Home Editorial Derna, Al-Kufra and fighting IS, what is going on?

Derna, Al-Kufra and fighting IS, what is going on?

Who can identify the source of air-strikes on Derna? - Internet


The air strikes in Libya by unidentified planes raise many Libyans’ questions. Everyone is looking for real answers, Derna strikes that left dead civilians also raise questions. The army led by the retired General Khalifa Haftar announced it wasn’t responsible for the strikes. The fights in Derna are between Shura Council of Derna Mujahedeen and the Islamic State group (IS). Major conflicts also exist between the army and the Shura Council of Derna Mujahedeen, which double raise the questions. The army is experiencing divisions, latest was by Colonel Mohamed Al-Hejazi, who accused Haftar and the army of corruption and committing anti-human crimes in Benghazi, this also raises questions.

Of the strong questions, who helps the IS in Libya? Who fights it on the ground if there is who strikes it from the air? Why forces, weapons and ammunition are crowded in Al-Marj, where the army leadership headquarters lies, while fight axis in Benghazi suffer from poor resources?  Who kicked the group out of Derna? Why who claims to fight terrorism doesn’t ally with the IS enemies in Derna?

The biggest question in the Libyans’ minds is; why didn’t the national army strike in Sirta and Al-Nouflia and other sites, where the IS is positioned rather than Derna and Tripoli?

Others also wonder about the secret behind alliance of Salafist groups and the army; how can Salafist battalions, youth forces and tribal forces be called army? Aren’t regional tribes and ideologies the same? Don’t the shamed militias include officers like those who are called national army? Why is military determination late in Benghazi for more than a year and a half? While final liberation was announced more than 6 times by its general commander, Haftar?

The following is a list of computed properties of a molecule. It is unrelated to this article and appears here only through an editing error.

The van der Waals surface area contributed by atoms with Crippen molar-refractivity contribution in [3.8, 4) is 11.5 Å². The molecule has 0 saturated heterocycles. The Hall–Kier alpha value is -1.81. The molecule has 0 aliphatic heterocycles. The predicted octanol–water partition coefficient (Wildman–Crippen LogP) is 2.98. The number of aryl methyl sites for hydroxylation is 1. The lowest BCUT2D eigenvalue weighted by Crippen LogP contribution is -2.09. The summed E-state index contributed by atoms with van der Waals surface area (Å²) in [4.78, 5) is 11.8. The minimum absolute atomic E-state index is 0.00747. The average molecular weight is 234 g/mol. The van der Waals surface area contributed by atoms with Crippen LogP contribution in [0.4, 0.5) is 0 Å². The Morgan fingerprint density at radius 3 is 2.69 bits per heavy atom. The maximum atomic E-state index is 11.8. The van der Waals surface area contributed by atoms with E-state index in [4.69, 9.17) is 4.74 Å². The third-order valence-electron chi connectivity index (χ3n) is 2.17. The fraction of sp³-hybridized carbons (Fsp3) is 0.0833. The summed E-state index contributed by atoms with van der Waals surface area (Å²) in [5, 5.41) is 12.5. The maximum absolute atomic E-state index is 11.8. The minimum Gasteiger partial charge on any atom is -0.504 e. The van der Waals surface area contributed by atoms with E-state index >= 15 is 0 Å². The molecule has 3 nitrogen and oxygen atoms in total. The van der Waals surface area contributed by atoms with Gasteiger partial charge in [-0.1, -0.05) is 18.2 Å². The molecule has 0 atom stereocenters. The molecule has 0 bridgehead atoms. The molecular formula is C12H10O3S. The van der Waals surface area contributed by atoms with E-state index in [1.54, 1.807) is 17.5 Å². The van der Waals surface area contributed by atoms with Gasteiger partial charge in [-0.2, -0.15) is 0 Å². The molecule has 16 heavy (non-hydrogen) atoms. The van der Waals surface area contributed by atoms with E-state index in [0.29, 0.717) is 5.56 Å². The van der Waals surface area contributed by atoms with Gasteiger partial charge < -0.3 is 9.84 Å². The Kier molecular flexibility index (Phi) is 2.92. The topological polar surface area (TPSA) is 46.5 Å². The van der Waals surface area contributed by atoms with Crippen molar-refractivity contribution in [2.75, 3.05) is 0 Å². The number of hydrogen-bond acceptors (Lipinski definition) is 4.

How can there be a difference between Libya Dawn forces, recognized by the rescue government in Tripoli, recognized by the General National Congress (GNC); and Dignity Operation forces, recognized by the House of Representatives (HoR), after holding military operation, while wasn’t granted legitimacy from the beginning?

Strikes over Derna, the unidentified planes that flew in Al-Nouflia skies, where the IS in Sirte is near, and Al-Kufra events that turned to have foreign players involved from Sudan and Chad; all these events are going on synchronal with waiting the Government of National Accord (GNA), this also raises questions.

Does setting on the table of the GNA with the previous actors mean they are convinced that they were wrong? Or is it a declaration of inability to solely control all the Libyan lands?

Before that, who benefits from killing officers in Benghazi? Is it one actor? Or the benefit is divided on all shareholders? Who has more power; the chief of staff or the general commander of the army? Why is this commending to Haftar and ignoring the owner of hypothetical power over him; chief of staff? Who is under the other inside the chain of command; chief of staff is subordinate to the general commander or the other way around? Why didn’t we hear about intervention of sons of the chief of staff, Abdulrazek Al-Nadhoury, in the army affairs?  While one of Haftar’s sons name always mentioned?  Why weren’t officers of high ranks assigned to provide the army with weapons while it was allowed to Haftar’s sons?

Too many questions arouse the mind. Libyans absorb what unbalanced media exports to them.

On the other hand, is the true leader army of the General National Congress (GNC) the retired colonel and former rebel leader during liberation war; Salah Badi? Or is he the chief of the GNC, Nuri Abusahmain?

Does the GNC really meet? Or what the second deputy chief, Saleh Al-Makhzoum, said was right, after he supported the GNA and fled Tripoli to Turkey with other consensus supporters?

And in Tobruk, is the HoR controlled too by regional tribes and militias? Does the Interim Government in Al-Baida work free of pressures?

For Al-Kufra crisis, is what going on there a consequence of the tribal conflict over power between Al-Zwaya and Tabu tribes? Will Tabu use the help of their relatives in North Sudan and Chad? Does this help mean that Libyan borders are abused? Are all who fight Al- Zwaya non-Libyans? or Libyan Tabus are among them?

Some wonder, can accusations by Sudanese and Chadian regimes about violations in Libya by opposition movements believed? Who are the armed groups that were attacked by forces that call itself the Salafist battalion and battalion for troops? Are these forces really a national army, tribal militias, or ideological militias? Considering that they are affiliated to Haftar?